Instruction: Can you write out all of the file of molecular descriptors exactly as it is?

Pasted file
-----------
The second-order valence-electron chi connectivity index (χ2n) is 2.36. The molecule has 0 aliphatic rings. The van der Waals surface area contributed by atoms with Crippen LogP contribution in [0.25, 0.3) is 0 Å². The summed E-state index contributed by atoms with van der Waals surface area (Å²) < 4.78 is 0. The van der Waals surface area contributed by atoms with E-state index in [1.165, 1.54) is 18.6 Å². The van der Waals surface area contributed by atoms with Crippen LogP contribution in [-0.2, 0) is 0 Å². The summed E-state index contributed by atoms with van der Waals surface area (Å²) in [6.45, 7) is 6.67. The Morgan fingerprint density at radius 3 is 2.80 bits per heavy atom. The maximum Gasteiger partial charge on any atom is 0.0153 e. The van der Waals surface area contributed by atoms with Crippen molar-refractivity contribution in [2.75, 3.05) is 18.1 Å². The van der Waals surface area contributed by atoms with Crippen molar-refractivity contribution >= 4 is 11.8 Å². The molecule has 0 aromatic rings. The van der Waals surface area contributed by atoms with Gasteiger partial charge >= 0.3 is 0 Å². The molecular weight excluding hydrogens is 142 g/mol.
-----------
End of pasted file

The second-order valence-electron chi connectivity index (χ2n) is 2.36. The molecule has 0 aliphatic rings. The van der Waals surface area contributed by atoms with Crippen LogP contribution in [0.25, 0.3) is 0 Å². The summed E-state index contributed by atoms with van der Waals surface area (Å²) < 4.78 is 0. The van der Waals surface area contributed by atoms with E-state index in [1.165, 1.54) is 18.6 Å². The van der Waals surface area contributed by atoms with Crippen LogP contribution in [-0.2, 0) is 0 Å². The summed E-state index contributed by atoms with van der Waals surface area (Å²) in [6.45, 7) is 6.67. The Morgan fingerprint density at radius 3 is 2.80 bits per heavy atom. The maximum Gasteiger partial charge on any atom is 0.0153 e. The van der Waals surface area contributed by atoms with Crippen molar-refractivity contribution in [2.75, 3.05) is 18.1 Å². The van der Waals surface area contributed by atoms with Crippen molar-refractivity contribution >= 4 is 11.8 Å². The molecule has 0 aromatic rings. The van der Waals surface area contributed by atoms with Gasteiger partial charge >= 0.3 is 0 Å². The molecular weight excluding hydrogens is 142 g/mol.